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Council considers tax breaks for legacies society, other non-profits

Exemption bylaws stretch three years, totaling $1.1 million for WSL

Council will once again consider giving an annual $367,000 tax break to Whistler Sport Legacies (WSL), tasked with running the multi-million dollar Olympic legacy venues.

At the Tuesday, Aug. 21 meeting council will consider eight properties for tax exemptions totalling more than half a million dollars. The largest exemption by far is slated for the Whistler Sliding Centre, the $109 million Olympic venue, whose property tax contribution is estimated at $306,760.

In response to questions about the WSL's tax exemptions, the communications department for the Resort Municipality of Whistler (RMOW) emailed this to


"The WSL properties have been exempt from municipal taxes since their construction so continuing the tax exemption does not cost the RMOW anything. The WSL provides a service to the community and the WSL along with other organizations included in the tax exemptions bylaws would not be able to function and pay sizable property taxes."

According to the first annual report from WSL, it costs more than $7.5 million to keep the legacy venues operational — just $2.3 million was recouped in revenues in the first year post-Games, while $2.7 million came from the Games Operating Trust, established to run the venues after the Olympics. The WSL also received $2 million in stopgap funding from the province to make ends meet.

"The WSL receives funding through the Games Operating Trust and without a permissive exemption, the majority of taxes would be remitted to the province," emailed the communications department in response to a question about the rationale for giving WSL the exemptions.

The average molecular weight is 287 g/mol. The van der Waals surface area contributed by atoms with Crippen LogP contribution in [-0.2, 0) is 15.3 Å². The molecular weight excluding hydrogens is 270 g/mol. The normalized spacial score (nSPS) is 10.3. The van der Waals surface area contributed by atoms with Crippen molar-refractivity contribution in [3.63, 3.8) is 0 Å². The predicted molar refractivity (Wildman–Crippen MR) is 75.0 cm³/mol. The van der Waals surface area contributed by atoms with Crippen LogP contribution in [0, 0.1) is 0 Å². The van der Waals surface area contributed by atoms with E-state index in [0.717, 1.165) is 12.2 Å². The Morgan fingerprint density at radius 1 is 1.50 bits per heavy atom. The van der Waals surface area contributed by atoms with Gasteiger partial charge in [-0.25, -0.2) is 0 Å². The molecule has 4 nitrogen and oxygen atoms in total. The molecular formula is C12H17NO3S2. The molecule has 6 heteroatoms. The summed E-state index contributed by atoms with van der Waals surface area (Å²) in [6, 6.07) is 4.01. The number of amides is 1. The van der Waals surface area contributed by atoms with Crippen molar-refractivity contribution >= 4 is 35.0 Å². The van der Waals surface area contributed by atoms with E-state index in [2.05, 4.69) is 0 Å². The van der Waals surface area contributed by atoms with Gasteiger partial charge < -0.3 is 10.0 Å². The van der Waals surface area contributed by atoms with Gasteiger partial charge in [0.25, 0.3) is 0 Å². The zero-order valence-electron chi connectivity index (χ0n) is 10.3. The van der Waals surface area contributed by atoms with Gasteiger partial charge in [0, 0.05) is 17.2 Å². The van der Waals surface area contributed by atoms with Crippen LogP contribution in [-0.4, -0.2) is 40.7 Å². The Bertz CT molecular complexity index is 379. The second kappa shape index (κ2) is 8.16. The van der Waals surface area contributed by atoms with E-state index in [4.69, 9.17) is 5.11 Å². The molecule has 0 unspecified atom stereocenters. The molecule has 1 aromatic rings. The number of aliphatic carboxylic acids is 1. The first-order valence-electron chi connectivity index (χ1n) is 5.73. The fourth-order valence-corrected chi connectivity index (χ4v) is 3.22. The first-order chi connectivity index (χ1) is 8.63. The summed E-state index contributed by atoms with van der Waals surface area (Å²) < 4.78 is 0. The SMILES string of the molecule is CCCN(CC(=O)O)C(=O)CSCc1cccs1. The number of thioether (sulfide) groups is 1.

When asked further about how much is remitted to the province, communications confirmed it was about 40 per cent that is remitted to other taxing authorities, including the province.

The Community Charter allows council to give exemptions for land or improvements owned or helped by a charitable, philanthropic, or other not for profit corporation.

The 2013 estimated municipal tax from the Whistler Sliding Centre is $306,760, while the High Performance Centre and Lodge is $36,353 and the neighbouring legacy athlete's accommodation is $24,332.

Whislter Olympic Park also gets a full tax exemption from the regional district.

Council is considering tax exemption bylaws for 2013 to 2015. Over the three years it amounts to more than $1.1 million in property tax exemptions for the WSL.

The bylaws also include Our Lady of the Mountains Catholic Church, Whistler Children's Centre, Whistler Mountain Ski Club, Whistler Community Services Society and the Squamish Lil'wat Cultural Centre.

The cultural centre's estimated tax is more than $98,000 for 2013.

In 2007 council of the day voted for a five-year tax break for a maximum exemption of $750,000 to a Whistler Blackcomb subsidiary for the $51 million Peak 2 Peak gondola project, designated a "revitalization area."

Whistler Mayor Nancy Wilhelm-Morden, who was a councillor at the time, was one of two members of council to vote against the exemption. "Why should we be asked to subsidize a deep-pockets company?" she said at the time.

The RMOW communications department explained via email:

"The Peak to Peak (sic) tax exemption was approved as a one-time revitalization tax exemption bylaw to assist with the capital costs associated with the construction of the gondola given the potential revenue the amenity would generate for the community."

Council will consider the tax exemption bylaws at the next council meeting.